He is being tried, reports THE NEW YORK TIMES, for felony charges of endangering children and conspiracy. This is the first time that an official who had been in charge when proven and alleged sexual abuse by children happened in parishes is being held accountable. No one is contending that Lynn actually abused children. What the prosecutor does want the jury to decide is that a member of the Roman Catholic hierarchy failed to prevent and/or punish the abuse. If the prosecutor succeeds, Lynn could face decades in prison.
Victims of sex abuse and the advocacy organizations which represent them are watching this trial closely. A guilty verdict for Lynn could embolden them to file similar charges against officials in other parishes. What supports this kind of legal action has been the Vatican's argument in its own legal problems that the Roman Catholic Church is decentralized. The hierarchy at the Vatican has little to do with the daily operation of the parishes in America.
This mirrors the decentralization stance of "Dukes v. Wal-Mart" whose class action status was argued before the U.S. Supreme Court. Defendant Wal-Mart convinced SCOTUS that, given this decentralization, managers at the stores were relatively autonomous and therefore could not have conspired to discriminate against women. The Justices threw out the class action part of the lawsuit.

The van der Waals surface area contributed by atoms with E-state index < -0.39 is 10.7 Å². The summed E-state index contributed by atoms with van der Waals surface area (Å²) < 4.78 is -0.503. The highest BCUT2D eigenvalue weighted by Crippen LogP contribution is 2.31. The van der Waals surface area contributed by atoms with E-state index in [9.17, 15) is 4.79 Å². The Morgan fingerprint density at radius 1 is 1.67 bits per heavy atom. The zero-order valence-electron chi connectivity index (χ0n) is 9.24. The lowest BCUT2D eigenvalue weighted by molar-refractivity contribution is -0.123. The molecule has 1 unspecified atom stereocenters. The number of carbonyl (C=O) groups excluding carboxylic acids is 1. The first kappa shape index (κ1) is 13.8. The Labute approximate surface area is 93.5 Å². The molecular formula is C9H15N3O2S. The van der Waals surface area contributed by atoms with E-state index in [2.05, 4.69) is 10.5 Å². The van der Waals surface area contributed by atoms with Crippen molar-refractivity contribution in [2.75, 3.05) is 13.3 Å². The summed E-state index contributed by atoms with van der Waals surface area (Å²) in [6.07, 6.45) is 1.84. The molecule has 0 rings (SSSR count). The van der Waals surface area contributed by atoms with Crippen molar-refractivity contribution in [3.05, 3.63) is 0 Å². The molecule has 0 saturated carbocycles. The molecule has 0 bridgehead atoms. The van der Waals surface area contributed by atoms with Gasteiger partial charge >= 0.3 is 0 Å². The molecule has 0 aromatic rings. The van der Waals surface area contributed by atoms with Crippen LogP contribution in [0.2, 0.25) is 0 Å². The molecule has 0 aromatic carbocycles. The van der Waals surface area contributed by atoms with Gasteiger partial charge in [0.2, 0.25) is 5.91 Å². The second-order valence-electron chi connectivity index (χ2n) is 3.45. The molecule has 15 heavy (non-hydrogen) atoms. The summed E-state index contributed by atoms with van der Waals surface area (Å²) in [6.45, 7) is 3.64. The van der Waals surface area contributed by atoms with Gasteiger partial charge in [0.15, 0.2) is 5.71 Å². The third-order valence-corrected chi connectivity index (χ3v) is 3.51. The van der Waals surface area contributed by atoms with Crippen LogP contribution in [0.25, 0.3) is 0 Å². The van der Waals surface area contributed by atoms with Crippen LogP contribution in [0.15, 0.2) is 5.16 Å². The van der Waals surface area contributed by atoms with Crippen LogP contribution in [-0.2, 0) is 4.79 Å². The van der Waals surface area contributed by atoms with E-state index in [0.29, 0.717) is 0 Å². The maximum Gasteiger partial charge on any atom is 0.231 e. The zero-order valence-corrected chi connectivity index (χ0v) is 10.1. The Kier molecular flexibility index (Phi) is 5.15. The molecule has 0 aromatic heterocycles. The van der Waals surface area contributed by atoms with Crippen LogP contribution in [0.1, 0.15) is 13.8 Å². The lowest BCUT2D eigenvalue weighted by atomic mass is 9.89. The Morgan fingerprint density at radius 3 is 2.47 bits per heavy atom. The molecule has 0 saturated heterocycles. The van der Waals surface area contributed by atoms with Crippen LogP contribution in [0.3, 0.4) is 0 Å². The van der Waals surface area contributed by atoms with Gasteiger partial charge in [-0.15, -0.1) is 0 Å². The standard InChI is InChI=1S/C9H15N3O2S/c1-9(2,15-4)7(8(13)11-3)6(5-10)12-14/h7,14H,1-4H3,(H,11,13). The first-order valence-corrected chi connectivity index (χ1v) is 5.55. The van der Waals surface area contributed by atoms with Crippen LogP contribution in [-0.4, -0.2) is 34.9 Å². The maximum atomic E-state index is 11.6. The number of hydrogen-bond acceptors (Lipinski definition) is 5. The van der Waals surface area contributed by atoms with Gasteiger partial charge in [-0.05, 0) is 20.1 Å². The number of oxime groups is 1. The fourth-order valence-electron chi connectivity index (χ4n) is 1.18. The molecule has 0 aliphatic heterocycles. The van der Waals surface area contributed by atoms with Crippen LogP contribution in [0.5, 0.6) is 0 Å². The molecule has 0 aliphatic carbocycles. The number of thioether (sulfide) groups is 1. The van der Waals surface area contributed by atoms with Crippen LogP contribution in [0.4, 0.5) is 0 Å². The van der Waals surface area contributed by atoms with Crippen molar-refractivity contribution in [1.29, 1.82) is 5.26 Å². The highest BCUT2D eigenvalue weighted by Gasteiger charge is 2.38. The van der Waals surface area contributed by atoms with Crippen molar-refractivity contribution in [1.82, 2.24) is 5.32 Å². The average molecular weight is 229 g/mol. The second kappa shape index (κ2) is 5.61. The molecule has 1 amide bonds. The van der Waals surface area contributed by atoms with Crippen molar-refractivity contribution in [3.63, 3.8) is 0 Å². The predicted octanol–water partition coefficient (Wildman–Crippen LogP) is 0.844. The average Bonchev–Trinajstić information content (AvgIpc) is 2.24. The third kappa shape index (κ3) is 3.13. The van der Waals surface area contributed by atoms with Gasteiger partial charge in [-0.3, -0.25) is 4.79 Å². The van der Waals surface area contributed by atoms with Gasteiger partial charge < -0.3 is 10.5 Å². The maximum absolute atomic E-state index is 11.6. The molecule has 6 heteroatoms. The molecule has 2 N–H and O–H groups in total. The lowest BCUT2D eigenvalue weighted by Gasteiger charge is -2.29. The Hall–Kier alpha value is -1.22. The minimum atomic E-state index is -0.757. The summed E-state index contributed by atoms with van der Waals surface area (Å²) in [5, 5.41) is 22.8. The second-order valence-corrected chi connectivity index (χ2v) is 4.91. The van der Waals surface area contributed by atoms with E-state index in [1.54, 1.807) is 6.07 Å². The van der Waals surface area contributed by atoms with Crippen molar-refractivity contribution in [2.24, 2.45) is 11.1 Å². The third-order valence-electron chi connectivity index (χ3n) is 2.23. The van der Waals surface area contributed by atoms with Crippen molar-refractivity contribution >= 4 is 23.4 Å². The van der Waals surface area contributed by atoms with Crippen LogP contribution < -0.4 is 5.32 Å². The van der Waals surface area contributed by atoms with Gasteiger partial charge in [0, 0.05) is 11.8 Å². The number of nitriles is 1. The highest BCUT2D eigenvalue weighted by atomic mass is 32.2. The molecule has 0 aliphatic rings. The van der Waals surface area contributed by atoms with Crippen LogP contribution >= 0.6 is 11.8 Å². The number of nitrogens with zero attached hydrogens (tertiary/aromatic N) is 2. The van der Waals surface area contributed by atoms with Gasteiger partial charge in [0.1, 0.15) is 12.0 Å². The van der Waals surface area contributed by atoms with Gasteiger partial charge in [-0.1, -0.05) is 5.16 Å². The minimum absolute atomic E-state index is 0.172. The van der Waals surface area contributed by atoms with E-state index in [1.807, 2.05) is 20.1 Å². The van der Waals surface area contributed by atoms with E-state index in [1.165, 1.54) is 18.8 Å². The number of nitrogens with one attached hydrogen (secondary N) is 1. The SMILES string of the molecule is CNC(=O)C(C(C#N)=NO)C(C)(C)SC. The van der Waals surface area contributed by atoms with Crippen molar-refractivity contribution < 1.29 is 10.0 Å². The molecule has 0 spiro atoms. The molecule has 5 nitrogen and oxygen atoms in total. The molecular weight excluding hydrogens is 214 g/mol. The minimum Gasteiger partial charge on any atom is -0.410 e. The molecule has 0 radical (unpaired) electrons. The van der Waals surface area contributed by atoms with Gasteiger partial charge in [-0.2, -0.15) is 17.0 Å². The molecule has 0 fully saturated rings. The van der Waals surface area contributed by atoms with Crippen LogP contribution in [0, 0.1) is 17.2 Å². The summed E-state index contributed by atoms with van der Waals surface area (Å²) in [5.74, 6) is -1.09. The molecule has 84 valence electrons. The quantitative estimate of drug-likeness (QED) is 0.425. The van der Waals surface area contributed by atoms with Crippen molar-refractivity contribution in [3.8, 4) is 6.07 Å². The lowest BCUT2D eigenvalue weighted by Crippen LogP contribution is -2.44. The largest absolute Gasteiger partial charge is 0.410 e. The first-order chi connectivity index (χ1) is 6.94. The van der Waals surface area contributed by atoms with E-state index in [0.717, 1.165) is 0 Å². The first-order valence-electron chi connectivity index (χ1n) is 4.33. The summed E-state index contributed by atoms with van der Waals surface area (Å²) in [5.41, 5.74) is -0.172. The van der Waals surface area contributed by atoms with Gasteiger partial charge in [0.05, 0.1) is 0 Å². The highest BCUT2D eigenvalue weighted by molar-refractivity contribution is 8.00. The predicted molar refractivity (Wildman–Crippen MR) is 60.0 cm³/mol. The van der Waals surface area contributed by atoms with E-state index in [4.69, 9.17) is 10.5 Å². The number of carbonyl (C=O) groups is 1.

Theoretically, every diocese and archdiocese in America could be the setting of the kind of trial going on in Philadelphia. Such exposure could disclose, over and over again, how the Roman Catholic religion operates as an organization. Officials could wind up in prison, just as some priests have. The legal fees could bankrupt parts of the Roman Catholic Church.
Here in the diocese of Bridgeport, Connecticut, Bishop William Lori, after negotiating settlements with the alleged victims, approached SCOTUS several times to keep the records sealed. Recently, the Vatican appointed Lori as Archbishop of Baltimore. At the time of the settlements, he had been praised in some circles for how he had managed the sensitive manner. Then media outlets such as THE NEW YORK TIMES requested that the legal documents be made public. They won.
Disclosure: In 2004, I was a paid communications consultant to the diocese of Bridgeport.